Brainstorming meetings can be a fertile source of new ideas and a terrific shot in the arm for staff morale. Or they can be chaotic and depressing affairs where a few people do most of the talking and ideas are shot down without a fair hearing. Respondents to our Best Practices Poll—of whom 91% believe brainstorming can be an effective tool—offered an array of ideas for how to brainstorm your way to cool concepts and enthusiastic employees. These included:
- “We use a software package specially designed for facilitating meetings, including brainstorming, prioritizing and voting over the Internet,” says Jim Love. “Because all the brainstorming is done by typing, we get very honest answers and nobody dominates the conversation. That, and the fact that we can then prioritize and publish the results in minutes, makes for instant feedback from the meeting.
“I also use a mind-mapping package to consolidate and present the answers in a new way. It’s very powerful in terms of presentation, and you can put the info on a website or send it with a little presentation application that allows people to explore the information in real time.”
- “Groups of 12 to 15 people seem to work best for this process,” says N. Elensen. “To get the full participation of all, they must accept the concept that all ideas are welcome and that no negative comments will be allowed during the first segment of the meeting. The thrust is to generate a large number of ideas—no matter how far-out others might think they are.
“One participant (a volunteer) will be designated as the scribe to record all ideas. The scribe may also present ideas. The meetings are most productive and civil when led by a strong facilitator. Another key to success is that if the scribe stands to record the ideas on a whiteboard/flipcharts, etc., then all participants stand so they are all equals. This principle of equality is a significant factor contributing to the success of these meetings.”
- “Brainstorming is like building with Lego,” says P. Caron. “You each throw out your ideas (or pieces), then slowly build on each other’s pieces until you have an agreed-upon finished plan.”
- “Be open to all suggestions, and ask the person to explain their reasoning for coming up with the idea,” says C. Kaartinen. “Often their thought process is different than yours, and you may be passing up an excellent opportunity if you don’t consider the ideas of others. Then have others reply with the pros and cons of the suggestion, which often develops into a better idea. Have a welcoming approach and truly listen to people, because this is what encourages them to speak up each time they have an idea. If they feel heard and respected, they are encouraged to participate in future discussions. They do not feel intimidated by their superiors.”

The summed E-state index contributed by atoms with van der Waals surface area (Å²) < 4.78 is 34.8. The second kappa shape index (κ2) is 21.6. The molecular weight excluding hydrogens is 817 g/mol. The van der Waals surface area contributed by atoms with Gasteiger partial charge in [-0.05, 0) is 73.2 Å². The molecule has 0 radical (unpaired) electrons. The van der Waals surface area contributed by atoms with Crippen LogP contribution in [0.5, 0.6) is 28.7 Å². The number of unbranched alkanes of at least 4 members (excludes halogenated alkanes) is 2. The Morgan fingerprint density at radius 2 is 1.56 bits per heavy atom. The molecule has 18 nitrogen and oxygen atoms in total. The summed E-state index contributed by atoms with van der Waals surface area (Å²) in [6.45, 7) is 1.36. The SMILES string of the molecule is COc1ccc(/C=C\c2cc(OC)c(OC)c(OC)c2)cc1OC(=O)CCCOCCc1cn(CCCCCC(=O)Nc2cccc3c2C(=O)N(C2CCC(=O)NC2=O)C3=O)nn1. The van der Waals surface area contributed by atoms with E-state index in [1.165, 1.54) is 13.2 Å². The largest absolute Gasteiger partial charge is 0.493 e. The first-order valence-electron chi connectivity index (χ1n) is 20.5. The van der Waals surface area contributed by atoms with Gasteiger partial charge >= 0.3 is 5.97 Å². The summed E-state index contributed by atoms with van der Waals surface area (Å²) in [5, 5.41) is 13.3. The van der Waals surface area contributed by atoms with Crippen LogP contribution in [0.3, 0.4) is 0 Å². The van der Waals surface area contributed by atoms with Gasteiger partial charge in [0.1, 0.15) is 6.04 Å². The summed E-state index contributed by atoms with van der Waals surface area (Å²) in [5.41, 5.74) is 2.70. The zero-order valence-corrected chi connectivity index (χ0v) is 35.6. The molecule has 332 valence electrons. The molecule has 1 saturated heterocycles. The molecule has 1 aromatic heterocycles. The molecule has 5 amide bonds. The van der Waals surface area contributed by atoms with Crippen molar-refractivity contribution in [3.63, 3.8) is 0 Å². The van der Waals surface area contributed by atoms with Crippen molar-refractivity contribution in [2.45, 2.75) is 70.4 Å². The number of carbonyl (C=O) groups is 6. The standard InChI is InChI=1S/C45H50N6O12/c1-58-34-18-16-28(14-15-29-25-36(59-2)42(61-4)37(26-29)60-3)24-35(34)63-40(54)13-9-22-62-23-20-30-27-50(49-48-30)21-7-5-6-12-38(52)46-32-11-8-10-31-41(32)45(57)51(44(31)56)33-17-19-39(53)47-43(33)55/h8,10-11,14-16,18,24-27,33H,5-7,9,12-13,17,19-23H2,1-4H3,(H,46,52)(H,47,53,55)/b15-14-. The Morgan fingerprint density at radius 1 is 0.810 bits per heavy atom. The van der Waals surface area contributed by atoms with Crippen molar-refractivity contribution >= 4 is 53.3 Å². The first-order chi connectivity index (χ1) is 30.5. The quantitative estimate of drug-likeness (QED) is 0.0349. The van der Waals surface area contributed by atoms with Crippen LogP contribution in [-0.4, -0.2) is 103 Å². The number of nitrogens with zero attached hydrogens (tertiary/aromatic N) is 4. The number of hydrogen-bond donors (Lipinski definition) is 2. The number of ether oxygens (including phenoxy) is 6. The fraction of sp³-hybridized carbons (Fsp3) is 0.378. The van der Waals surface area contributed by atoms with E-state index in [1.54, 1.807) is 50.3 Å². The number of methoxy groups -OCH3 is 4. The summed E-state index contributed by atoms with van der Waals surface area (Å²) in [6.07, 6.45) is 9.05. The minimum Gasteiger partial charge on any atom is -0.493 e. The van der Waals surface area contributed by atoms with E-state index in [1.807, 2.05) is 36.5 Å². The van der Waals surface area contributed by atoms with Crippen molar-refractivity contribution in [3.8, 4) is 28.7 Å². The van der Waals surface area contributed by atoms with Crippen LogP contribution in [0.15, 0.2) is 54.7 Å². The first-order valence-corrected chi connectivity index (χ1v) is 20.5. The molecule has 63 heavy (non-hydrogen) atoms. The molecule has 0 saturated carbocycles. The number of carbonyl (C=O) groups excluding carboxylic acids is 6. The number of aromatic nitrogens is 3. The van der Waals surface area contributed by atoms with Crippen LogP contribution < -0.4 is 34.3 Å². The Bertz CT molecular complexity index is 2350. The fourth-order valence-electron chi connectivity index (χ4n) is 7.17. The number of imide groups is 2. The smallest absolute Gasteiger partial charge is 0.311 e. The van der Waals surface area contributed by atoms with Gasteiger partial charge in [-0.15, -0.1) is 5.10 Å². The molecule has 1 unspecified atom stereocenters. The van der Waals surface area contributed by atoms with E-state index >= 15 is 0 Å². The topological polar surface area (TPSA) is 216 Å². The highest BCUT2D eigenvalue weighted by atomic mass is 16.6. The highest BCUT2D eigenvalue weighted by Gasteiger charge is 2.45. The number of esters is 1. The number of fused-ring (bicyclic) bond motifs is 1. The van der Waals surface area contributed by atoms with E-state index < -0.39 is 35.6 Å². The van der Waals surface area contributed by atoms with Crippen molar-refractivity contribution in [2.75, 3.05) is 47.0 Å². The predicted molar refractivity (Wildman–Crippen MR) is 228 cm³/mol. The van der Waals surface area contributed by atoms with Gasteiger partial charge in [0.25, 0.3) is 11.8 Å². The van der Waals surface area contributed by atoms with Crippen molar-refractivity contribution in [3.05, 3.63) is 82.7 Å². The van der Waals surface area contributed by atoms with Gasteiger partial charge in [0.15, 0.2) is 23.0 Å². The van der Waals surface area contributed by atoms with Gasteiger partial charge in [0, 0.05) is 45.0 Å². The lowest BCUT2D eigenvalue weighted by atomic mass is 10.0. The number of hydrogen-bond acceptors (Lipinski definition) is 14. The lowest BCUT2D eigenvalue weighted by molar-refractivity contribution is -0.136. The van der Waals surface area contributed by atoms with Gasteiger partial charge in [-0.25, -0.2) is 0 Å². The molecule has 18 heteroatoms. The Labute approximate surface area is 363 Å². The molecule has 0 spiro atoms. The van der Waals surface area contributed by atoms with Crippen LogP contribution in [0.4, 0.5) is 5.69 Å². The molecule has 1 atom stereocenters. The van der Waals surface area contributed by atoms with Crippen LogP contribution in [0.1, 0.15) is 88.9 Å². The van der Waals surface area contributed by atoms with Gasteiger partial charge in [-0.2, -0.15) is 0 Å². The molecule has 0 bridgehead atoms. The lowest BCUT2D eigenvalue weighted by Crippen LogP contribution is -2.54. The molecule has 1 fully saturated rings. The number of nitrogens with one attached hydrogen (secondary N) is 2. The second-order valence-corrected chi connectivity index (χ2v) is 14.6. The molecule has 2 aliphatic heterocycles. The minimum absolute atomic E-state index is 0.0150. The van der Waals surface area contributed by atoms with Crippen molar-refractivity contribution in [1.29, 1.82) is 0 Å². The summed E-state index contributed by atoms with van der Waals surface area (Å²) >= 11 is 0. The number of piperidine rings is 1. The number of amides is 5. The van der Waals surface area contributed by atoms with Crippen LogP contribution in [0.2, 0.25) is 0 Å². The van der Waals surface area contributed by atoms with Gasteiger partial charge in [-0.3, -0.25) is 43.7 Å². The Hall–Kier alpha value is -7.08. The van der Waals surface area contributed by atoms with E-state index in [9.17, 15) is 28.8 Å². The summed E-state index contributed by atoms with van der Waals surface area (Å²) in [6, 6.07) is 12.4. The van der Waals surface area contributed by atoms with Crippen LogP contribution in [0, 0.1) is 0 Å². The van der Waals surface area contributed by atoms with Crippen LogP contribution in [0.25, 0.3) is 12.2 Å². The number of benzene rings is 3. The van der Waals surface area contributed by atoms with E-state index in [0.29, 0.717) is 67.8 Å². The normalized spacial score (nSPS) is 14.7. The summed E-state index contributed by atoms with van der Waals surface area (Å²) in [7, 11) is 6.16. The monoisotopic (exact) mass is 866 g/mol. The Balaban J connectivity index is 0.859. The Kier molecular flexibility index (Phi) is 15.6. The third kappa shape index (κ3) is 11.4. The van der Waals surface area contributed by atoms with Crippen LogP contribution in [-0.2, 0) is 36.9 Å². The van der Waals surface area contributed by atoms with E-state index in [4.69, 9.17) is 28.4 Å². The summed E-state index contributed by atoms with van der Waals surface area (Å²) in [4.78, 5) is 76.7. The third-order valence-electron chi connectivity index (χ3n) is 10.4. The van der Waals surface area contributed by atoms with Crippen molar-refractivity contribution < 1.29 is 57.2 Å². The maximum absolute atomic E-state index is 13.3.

- “Since some of us talk more than others, have everyone write their ideas for solving the problem on a cue card,” suggests one reader. “Then have the moderator take the information and group the common ideas together. Focus on how to make ideas work rather than why they won’t work. Save judgment and setting priorities to the end.”
- Ted Lomond of Prestige Business Consulting Services in St. John’s, Nfld. suggests the following:
“Diversity: Having a room full of people cut from the same cloth does a disservice to your organization. It is important to involve people with different backgrounds and attitudes. This will allow you to examine your options from different perspectives and provide a wider range of ideas to choose from.
“Preparation: Make sure you have a room big enough for the group. Arrange for someone to take notes. Ensure you have whiteboards, flip charts, markers, tape and anything else you need to get the creative juices flowing.
“Good facilitation: This is key! A good facilitator will ensure that all those participating in the process are heard, and that no one dominates the discussion. She or he also keeps the group focused. We have all been at meetings where someone has taken the group completely off topic.
“Open discussion: Participants must be encouraged to advance any idea, no matter how off the wall it may seem. These suggestions may have merits that are not immediately obvious. Even if an idea is completely impractical, it may trigger a solid idea from someone else.
“Restrain criticism: Don’t critically evaluate an idea until the group has developed a full list of options.”
For his suggestions, Ted Lomond wins a copy of: The Four Pillars of High Performance by Paul C. Light.
Watch for another Best Practices Poll in the next PROFIT-Xtra.